Why is that?
If you read our Jeffalytics post on cross-domain tracking, you would know the answer. The GMS gets most of its traffic from YouTube and other Google-owned websites. Their approach to customer acquisition is entirely different than the rest of their industry.
The GMS gets high-value traffic from other Google sites that have millions of daily visitors.
Without context, the overperforming referral traffic appears out of place. With context, we understand the GMS is leveraging a competitive advantage.
Make sure you add context to you benchmarking data. Think about why your site might be above or below industry standards.
Do these metrics indicate that you need to make changes? Or do they show that you’ve strategically prioritized certain traffic channels above others?
Let’s recap what we learned about Google Analytics benchmarking reports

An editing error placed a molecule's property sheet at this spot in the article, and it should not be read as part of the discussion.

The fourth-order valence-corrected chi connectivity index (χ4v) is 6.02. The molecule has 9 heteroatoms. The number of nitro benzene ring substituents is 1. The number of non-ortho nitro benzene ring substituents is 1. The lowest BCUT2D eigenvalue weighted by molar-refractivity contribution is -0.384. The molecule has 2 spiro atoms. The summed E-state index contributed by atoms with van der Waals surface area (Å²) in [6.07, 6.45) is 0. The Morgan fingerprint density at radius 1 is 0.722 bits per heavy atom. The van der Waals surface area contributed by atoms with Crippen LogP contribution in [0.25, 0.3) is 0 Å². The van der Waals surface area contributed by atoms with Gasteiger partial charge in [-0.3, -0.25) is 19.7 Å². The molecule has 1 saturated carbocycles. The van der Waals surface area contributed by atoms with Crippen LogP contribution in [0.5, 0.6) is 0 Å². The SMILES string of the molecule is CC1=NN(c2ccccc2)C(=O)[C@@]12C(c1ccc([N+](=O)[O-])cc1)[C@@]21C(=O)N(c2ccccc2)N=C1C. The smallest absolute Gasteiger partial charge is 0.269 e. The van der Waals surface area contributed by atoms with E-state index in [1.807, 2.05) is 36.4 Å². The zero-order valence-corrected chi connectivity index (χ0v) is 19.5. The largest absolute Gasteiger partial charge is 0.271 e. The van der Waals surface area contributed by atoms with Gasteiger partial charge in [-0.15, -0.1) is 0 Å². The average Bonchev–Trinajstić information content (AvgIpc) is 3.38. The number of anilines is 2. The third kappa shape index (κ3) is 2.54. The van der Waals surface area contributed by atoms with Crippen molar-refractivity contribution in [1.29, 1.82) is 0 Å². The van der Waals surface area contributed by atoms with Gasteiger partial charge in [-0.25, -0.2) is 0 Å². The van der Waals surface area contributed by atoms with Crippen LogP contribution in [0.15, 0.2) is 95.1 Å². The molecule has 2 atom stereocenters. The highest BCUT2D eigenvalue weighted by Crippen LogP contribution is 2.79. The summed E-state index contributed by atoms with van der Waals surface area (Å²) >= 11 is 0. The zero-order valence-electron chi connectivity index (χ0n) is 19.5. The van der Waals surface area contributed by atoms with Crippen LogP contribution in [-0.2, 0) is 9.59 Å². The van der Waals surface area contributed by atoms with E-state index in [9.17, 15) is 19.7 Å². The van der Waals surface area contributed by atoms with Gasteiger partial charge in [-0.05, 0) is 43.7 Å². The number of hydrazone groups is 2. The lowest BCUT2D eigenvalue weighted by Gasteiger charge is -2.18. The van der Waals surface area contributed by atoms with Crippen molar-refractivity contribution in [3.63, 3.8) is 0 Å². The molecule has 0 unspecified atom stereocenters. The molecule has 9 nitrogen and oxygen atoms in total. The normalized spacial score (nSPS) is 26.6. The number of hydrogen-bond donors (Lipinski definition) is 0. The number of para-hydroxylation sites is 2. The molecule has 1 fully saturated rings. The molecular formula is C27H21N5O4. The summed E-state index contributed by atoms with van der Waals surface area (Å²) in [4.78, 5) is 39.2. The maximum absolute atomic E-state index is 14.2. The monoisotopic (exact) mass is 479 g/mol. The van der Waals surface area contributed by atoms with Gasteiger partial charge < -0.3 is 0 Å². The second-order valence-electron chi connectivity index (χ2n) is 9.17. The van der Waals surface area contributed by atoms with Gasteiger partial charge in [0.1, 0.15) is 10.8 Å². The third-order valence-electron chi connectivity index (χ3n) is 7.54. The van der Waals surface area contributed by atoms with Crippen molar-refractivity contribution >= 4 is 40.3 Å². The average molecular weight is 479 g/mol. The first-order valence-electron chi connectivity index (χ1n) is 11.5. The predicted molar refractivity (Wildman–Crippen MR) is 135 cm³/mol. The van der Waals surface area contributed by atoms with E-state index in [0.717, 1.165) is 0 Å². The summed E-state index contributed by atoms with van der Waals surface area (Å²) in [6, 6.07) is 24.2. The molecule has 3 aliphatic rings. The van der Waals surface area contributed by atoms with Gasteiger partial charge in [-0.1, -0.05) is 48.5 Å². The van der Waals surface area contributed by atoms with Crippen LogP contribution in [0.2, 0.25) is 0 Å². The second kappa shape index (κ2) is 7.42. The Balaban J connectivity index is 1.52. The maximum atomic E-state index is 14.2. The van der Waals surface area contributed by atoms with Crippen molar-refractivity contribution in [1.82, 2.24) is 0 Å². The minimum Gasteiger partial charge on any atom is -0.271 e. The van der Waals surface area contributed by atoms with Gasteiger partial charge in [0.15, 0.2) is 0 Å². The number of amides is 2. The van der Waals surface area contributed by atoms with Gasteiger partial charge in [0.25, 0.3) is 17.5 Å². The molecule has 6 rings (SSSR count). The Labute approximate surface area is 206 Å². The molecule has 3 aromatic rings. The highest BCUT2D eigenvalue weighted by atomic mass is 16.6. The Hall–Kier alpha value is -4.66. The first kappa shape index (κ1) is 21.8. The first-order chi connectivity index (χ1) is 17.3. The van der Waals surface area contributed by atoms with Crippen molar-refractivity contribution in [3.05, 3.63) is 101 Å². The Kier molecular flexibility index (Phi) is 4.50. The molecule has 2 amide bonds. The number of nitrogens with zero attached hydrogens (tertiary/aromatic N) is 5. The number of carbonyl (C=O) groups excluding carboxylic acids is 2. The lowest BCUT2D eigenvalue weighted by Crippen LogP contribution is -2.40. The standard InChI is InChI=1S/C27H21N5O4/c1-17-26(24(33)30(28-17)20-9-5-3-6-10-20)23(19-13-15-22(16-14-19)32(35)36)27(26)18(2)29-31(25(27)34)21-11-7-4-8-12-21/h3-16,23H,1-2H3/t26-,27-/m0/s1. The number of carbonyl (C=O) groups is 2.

1) Setting up benchmarking is easy.
Enabling this feature is as simple as clicking a button in your account settings.
2) Compare to similar industries, websites size, and country using the filters
Use the filters to find the right category for your traffic comparisons. Adjusting the filters will have big impact on the trends you see in your reports.
3) Benchmarking reports include traffic channels, locations and devices
I find the traffic channels report to be the most useful, by far. The user devices report can also be helpful. I almost never use the country report.
4) The benchmarking data is aggregated and very broad